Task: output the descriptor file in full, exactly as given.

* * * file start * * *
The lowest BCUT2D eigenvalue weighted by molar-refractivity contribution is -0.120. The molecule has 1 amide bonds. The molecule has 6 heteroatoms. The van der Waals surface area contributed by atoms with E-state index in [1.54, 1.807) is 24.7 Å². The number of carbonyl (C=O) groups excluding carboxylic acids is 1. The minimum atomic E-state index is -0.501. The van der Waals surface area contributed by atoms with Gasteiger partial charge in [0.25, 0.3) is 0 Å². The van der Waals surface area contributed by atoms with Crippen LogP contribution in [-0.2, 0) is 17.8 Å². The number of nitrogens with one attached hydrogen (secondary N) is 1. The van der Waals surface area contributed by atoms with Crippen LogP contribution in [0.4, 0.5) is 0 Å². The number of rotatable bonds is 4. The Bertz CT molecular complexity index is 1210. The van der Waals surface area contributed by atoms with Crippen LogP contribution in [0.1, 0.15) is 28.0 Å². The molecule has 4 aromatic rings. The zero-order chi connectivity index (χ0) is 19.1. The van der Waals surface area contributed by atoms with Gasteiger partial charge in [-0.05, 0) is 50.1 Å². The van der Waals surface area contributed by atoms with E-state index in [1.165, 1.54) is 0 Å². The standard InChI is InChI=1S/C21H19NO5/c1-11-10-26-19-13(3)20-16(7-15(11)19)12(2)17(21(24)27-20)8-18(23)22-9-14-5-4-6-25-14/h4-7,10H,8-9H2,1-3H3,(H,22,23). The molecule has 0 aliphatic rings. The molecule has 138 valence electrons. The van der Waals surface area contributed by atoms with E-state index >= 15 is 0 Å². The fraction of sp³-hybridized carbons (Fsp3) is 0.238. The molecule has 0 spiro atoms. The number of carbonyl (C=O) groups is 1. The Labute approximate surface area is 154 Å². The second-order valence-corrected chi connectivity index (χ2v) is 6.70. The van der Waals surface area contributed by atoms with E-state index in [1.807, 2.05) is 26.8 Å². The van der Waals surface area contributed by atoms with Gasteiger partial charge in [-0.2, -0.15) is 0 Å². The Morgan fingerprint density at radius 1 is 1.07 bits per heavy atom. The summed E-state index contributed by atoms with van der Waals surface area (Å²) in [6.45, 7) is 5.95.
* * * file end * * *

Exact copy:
The lowest BCUT2D eigenvalue weighted by molar-refractivity contribution is -0.120. The molecule has 1 amide bonds. The molecule has 6 heteroatoms. The van der Waals surface area contributed by atoms with E-state index in [1.54, 1.807) is 24.7 Å². The number of carbonyl (C=O) groups excluding carboxylic acids is 1. The minimum atomic E-state index is -0.501. The van der Waals surface area contributed by atoms with Gasteiger partial charge in [0.25, 0.3) is 0 Å². The van der Waals surface area contributed by atoms with Crippen LogP contribution in [-0.2, 0) is 17.8 Å². The number of nitrogens with one attached hydrogen (secondary N) is 1. The van der Waals surface area contributed by atoms with Crippen LogP contribution in [0.4, 0.5) is 0 Å². The number of rotatable bonds is 4. The Bertz CT molecular complexity index is 1210. The van der Waals surface area contributed by atoms with Crippen LogP contribution in [0.1, 0.15) is 28.0 Å². The molecule has 4 aromatic rings. The zero-order chi connectivity index (χ0) is 19.1. The van der Waals surface area contributed by atoms with Gasteiger partial charge in [-0.05, 0) is 50.1 Å². The van der Waals surface area contributed by atoms with E-state index in [1.165, 1.54) is 0 Å². The standard InChI is InChI=1S/C21H19NO5/c1-11-10-26-19-13(3)20-16(7-15(11)19)12(2)17(21(24)27-20)8-18(23)22-9-14-5-4-6-25-14/h4-7,10H,8-9H2,1-3H3,(H,22,23). The molecule has 0 aliphatic rings. The molecule has 138 valence electrons. The van der Waals surface area contributed by atoms with E-state index >= 15 is 0 Å². The fraction of sp³-hybridized carbons (Fsp3) is 0.238. The molecule has 0 spiro atoms. The number of carbonyl (C=O) groups is 1. The Labute approximate surface area is 154 Å². The second-order valence-corrected chi connectivity index (χ2v) is 6.70. The van der Waals surface area contributed by atoms with E-state index in [1.807, 2.05) is 26.8 Å². The van der Waals surface area contributed by atoms with Gasteiger partial charge in [-0.2, -0.15) is 0 Å². The Morgan fingerprint density at radius 1 is 1.07 bits per heavy atom. The summed E-state index contributed by atoms with van der Waals surface area (Å²) in [6.45, 7) is 5.95.